Estonian operator Bolt is now the leading shared e-scooter operator in Europe in terms of number of launches, Zag Daily has found.
The firm started with rideshare but launched into e-scooters in a big way earlier this year and is expanding this part of the business westwards rapidly. In the last couple of months, it has grown its e-scooter fleet by around 30 per cent, an increase from 40,000 to well over 50,000 e-scooters. This puts it comfortably in the third spot behind Germany-based TIER and Sweden-domiciled Voi, and ahead of American rivals Lime and Bird.
Bolt has recently launched in over 10 German towns and cities, as well as expanding in Italy, Latvia, Poland, Sweden and Slovakia, and now is operating around 130 European fleets in total – by fleet numbers this is in fact now just ahead of TIER.
Bolt is not just increasing its numbers but looking at evolving the way their fleets work too. The company announced on Wednesday that it has installed a number of charging docks for its “home” e-scooter fleet in Tallinn, Estonia. The docks not only hold and secure e-scooters upright but charge them too – and users who finish a journey in one of the docks, on an e-scooter with a low battery, will get a credit towards their next ride.
This solves both pavement clutter issues and the need to transport e-scooters or batteries around for charging. It’s an obvious “win” for cities and hopefully, we will see it in other cities too, be it ones with Bolt fleets or those with other e-scooter operators.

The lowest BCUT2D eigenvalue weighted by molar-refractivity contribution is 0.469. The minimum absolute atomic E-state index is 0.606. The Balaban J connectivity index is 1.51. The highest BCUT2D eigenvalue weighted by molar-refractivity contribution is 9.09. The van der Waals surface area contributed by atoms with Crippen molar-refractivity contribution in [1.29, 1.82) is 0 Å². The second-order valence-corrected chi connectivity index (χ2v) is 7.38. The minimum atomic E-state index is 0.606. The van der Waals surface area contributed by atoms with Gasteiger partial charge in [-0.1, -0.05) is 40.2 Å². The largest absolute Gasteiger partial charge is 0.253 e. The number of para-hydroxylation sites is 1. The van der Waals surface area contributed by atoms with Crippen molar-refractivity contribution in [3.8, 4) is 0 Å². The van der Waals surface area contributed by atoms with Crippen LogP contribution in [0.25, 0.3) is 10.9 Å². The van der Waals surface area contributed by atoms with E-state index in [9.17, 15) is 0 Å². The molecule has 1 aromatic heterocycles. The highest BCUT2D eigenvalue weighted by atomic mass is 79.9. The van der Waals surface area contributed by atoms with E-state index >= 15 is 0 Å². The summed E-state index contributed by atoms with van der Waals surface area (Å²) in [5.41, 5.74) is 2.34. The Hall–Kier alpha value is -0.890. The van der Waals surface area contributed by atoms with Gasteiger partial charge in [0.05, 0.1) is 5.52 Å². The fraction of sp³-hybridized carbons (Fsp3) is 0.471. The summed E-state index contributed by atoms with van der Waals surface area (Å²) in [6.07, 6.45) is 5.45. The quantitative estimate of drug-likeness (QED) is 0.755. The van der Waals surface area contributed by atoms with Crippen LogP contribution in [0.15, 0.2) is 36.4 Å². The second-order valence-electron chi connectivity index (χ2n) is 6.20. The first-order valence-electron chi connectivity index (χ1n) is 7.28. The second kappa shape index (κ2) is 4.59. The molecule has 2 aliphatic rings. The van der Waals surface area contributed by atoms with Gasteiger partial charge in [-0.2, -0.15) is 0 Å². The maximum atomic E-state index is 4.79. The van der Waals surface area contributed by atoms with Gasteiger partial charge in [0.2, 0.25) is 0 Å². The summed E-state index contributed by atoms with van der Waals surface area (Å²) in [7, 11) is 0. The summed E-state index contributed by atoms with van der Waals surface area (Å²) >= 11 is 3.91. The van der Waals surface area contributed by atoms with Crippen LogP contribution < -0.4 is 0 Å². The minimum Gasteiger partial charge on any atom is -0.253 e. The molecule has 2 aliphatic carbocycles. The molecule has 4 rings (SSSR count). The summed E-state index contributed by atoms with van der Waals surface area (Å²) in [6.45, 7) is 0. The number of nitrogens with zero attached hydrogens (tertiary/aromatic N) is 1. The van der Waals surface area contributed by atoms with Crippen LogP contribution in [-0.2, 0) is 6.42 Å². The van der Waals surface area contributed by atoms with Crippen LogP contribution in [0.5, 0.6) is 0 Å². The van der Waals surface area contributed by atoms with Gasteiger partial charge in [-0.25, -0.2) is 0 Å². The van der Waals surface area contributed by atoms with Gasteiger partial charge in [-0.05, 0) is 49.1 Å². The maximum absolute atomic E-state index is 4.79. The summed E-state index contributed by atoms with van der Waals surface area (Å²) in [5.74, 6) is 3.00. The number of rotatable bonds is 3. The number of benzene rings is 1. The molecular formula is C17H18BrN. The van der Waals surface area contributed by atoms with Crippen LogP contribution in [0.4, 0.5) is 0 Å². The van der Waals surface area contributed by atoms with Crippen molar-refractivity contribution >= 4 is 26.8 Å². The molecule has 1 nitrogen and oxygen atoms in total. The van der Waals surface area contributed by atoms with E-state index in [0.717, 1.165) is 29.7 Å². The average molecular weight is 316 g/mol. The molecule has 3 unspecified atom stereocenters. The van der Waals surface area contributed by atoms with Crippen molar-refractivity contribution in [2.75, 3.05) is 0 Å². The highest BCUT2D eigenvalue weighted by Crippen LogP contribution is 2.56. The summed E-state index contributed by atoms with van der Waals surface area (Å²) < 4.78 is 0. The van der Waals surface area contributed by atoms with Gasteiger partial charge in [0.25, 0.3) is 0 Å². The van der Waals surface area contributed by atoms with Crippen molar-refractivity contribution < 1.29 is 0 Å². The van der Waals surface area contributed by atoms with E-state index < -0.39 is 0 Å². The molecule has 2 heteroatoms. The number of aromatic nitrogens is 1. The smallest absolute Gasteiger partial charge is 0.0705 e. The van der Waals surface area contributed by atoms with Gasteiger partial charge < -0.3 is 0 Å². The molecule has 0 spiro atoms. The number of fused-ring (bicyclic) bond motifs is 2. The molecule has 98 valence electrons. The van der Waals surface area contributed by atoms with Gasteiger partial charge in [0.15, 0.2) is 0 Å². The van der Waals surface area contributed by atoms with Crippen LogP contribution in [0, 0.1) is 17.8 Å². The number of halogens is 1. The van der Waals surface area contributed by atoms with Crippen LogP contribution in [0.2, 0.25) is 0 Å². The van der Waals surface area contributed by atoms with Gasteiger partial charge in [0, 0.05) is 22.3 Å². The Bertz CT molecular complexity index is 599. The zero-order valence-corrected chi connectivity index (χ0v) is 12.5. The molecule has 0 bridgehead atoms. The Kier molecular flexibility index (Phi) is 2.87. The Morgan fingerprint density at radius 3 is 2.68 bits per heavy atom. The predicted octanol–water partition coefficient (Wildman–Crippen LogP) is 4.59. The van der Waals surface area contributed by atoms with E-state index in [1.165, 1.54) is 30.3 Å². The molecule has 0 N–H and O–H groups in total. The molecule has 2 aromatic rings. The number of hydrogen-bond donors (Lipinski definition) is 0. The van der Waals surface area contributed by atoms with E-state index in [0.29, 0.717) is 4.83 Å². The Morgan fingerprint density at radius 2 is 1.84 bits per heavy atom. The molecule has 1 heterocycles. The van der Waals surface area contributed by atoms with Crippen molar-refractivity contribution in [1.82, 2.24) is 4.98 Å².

Despite Bolt’s efforts, TIER itself remains the only operator to have comfortably over 100,000 e-scooters for hire on European streets and is also steadily increasing its numbers. The other big European player, France’s Dott, is some way behind the others here. In total, Europe now has just under half a million shared e-scooters – approximately double the number of bikeshare bikes.
A note on our data
As always, the European e-scooter sharing scene is fiercely competitive and largely commercially driven, with few publicly funded operators and, in many cities, multiple commercial operators dealing with strict city-mandated quotas as well as the activities of their rivals.
As such, most operators do not readily provide e-scooter numbers and most countries don’t mandate their disclosure (with the honourable exceptions of Norway and Switzerland, two countries with particularly pro-active national transportation departments).
This means that Zag Data combines the raw data that is available with a mixture of models and estimates and even app observations. Therefore, we think we have a pretty good idea of the numbers, but we are more than welcome to apply corrections and clarifications from operators and cities who let us know.